Listen to RFI News
Expand Player
Listen Download Podcast
  • Paris Live PM 1300 - 1400 GMT
    News bulletin 09/18 13h00 GMT
  • Paris Live PM 1300 - 1400 GMT
    News bulletin 09/17 13h00 GMT
  • Paris Live PM 1300 - 1400 GMT
    News bulletin 09/16 13h00 GMT
  • 13h00 - 14h00 GMT
    News bulletin 04/05 13h00 GMT
  • 13h00 - 14h00 GMT
    News bulletin 04/04 13h00 GMT
  • 13h00 - 14h00 GMT
    News bulletin 04/03 13h00 GMT
To take full advantage of multimedia content, you must have the Flash plugin installed in your browser. To connect, you need to enable cookies in your browser settings. For an optimal navigation, the RFI site is compatible with the following browsers: Internet Explorer 8 and above, Firefox 10 and +, Safari 3+, Chrome 17 and + etc.

French workers place bombs at foundry in campaign to keep jobs

media One of the 14 bombs made from gas cylinders Screen capture/Video Le Parisien

Workers in a foundry threatened with closure in Vaux in central France, have placed 14 bombs in front of their factory in a bid to attract attention to their situation.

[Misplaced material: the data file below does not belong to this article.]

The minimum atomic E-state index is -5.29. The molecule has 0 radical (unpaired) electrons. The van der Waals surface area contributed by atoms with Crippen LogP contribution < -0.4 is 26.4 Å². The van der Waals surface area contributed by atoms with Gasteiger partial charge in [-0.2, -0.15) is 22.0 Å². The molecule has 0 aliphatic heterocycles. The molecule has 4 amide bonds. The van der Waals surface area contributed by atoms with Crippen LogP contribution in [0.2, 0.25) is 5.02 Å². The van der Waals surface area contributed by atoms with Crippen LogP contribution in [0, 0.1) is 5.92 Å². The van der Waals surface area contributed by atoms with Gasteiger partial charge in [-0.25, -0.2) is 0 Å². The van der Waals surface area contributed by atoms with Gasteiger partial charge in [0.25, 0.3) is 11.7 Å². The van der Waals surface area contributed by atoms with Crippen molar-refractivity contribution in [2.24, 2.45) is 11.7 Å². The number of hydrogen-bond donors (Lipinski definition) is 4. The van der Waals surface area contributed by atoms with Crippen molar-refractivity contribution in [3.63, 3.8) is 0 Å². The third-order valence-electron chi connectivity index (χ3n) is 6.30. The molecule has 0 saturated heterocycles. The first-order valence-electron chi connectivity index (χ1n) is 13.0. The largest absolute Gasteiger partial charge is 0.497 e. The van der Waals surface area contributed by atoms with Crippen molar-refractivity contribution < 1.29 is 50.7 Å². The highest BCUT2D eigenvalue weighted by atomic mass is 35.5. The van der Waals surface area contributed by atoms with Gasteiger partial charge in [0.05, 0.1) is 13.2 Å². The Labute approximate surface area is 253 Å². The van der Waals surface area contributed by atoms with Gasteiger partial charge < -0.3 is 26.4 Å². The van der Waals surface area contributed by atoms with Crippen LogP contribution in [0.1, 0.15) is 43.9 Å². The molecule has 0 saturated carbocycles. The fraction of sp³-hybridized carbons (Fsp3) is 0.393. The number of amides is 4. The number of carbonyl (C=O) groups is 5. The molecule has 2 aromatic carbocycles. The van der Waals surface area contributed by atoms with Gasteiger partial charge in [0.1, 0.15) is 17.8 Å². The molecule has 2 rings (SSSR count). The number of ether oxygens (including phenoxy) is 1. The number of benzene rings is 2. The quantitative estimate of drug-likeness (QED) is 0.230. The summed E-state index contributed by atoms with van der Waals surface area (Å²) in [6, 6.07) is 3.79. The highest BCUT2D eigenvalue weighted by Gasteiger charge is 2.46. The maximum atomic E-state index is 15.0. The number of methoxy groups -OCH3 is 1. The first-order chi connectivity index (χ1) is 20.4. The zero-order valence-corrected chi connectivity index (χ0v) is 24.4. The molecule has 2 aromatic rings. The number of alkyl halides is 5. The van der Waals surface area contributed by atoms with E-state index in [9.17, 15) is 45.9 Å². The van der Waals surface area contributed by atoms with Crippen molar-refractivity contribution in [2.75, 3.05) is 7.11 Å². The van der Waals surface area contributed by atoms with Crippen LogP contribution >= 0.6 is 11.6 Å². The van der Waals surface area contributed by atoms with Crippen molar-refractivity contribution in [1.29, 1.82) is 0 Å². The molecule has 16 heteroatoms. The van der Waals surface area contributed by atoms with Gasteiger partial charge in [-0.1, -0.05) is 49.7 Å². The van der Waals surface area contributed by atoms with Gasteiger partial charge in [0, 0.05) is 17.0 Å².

The bombs were made from gas cylinders and are linked to detonators.

The move was the idea of Gabriel Gawin, of the CFTC union compulsory liquidation.

The 168 workers hope for a buyer to take on the factory, maintain as many jobs as possible and guarantee a 50,000 euro bonus to those who are made redundant.

“These days if you are nice, nobody takes any notice of you,” said Rosa, who has worked at the DMI foundry for 30 years. “Until now we have behaved properly but people must take our threat seriously. Some people have reached saturation point.”

The foundry has suffered particularly from the downturn in the French car industry.

The move is the latest in a series of high-profile campaigns at sites which are threatened with closure.

Most are led by the CGT trade union.

On 27 February the French senate voted for a law which would grant legal amnesty to activists who vandalised property as part of industrial action.

The law has not yet completed its passage through parliament but many business leaders and politicians on the right of French politics are furious.

The bill was proposed by Communist senators and many Socialists voted in favour.

Under the rules activists would not be prosecuted for any material damage they caused but they would not be exempt for kidnapping or injuries to people.

Misappropriation of monies including union funds could also be subject to the amnesty.




Sorry but the period of time connection to the operation is exceeded.